Can a Stealthy, Successful Political Strategy Be Franchised Like McDonald's?

There's a strong case to be made that one of the most surprising developments in America over the past five years has been the rapid acceptance--political and cultural--of gay marriage. There are many reasons for this. But in the political realm, a big one has been the efforts of Tim Gill, a Denver software mogul and philanthropist, who organized many wealthy like-minded folks and developed an intricate, stealth, and strikingly successful strategy to legalize gay marriage at the state level. I profiled Gill for The Atlantic four years ago ("They Won't Know What Hit Them," March 2007). Back then, he was working to lay the groundwork for gay marriage in Iowa and had just knocked off the acting House Speaker, an influential social conservatism. But here's the thing--the poor guy had no idea what had happened to him. He found out he'd been targeted by Gill only when I called to tell. His sputtering reaction became the lede to my piece.

More important is how the Gill strategy worked. His team would swoop into races at the last moment, make major donations to favored candidates and attacks against opponents that wouldn't show up in public disclosure statements until well after the election. In Iowa, this strategy helped tip the legislature to the Democrats (although Gill says he supports or opposes politicians in both parties based only on their position on gay rights). When the state supreme court voted to legalize gay marriage, conservative opponents had no avenue to override the decision.

As a political strategy, this ought to be replicable on other issues. And two of Gill's top strategists, Bill Smith and Patrick Guerriero, are planning to do just that. They're starting their own political strategy firm--name still to be determined--to apply this approach to other problems. Their belief is that most major issues--the environment, immigration, the deficit--are mired in partisanship. "You don't solve them in partisan trenches," Smith told me. They require public and private approaches, sticks as well as carrots, and ultimately must have support from both sides. (Smith and Guerriero both started out as Republicans--the former a Karl Rove protege, the latter a Massachusetts mayor and state representative--though they're now independents.)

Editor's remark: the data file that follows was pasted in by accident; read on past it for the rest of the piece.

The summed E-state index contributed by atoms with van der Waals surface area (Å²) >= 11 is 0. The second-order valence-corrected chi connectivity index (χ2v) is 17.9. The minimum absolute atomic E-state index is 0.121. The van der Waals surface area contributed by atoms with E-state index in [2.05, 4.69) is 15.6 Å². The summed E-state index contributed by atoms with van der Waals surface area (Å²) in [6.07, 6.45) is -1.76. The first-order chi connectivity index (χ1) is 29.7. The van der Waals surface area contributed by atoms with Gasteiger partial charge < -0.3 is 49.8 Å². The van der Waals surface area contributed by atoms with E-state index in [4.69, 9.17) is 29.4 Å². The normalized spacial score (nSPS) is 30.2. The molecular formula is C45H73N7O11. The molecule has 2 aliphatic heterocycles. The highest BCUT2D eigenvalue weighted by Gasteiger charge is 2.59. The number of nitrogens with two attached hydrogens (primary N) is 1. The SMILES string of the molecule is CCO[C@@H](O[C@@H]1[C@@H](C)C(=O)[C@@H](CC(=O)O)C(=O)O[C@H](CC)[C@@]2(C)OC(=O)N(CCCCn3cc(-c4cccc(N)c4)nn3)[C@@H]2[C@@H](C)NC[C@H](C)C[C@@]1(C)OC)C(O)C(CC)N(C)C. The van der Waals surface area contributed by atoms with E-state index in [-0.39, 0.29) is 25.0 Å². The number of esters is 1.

On one level, that seems obvious. But then marriage equality is the only major political issue that's advanced appreciably over the last few years. The partisan opposition is dwindling, even in Iowa. "We think it's a bit of a road map for how you can take a crack at some of these other problems," Guerrierro told me. "What we're stuck with on these issues, from the environment to immigration, is that people come from partisan districts. From one standpoint, that's where [marriage] equality issues were five years ago. To get stuff done in that context, you need to be able to get past it."

That is undoubtedly true. But it's harder than most people realize, especially in Washington. It will be interesting to see if the Gill strategy can essentially be franchised like McDonalds and applied to other issues.

Presented by

Joshua Green is a former senior editor at The Atlantic.

How to Cook Spaghetti Squash (and Why)

Cooking for yourself is one of the surest ways to eat well. Bestselling author Mark Bittman teaches James Hamblin the recipe that everyone is Googling.

Join the Discussion

After you comment, click Post. If you’re not already logged in you will be asked to log in or register.

blog comments powered by Disqus

Video

How to Cook Spaghetti Squash (and Why)

Cooking for yourself is one of the surest ways to eat well.

Video

Before Tinder, a Tree

Looking for your soulmate? Write a letter to the "Bridegroom's Oak" in Germany.

Video

The Health Benefits of Going Outside

People spend too much time indoors. One solution: ecotherapy.

Video

Where High Tech Meets the 1950s

Why did Green Bank, West Virginia, ban wireless signals? For science.

Video

Yes, Quidditch Is Real

How J.K. Rowling's magical sport spread from Hogwarts to college campuses

Video

Would You Live in a Treehouse?

A treehouse can be an ideal office space, vacation rental, and way of reconnecting with your youth.

More in Politics

Just In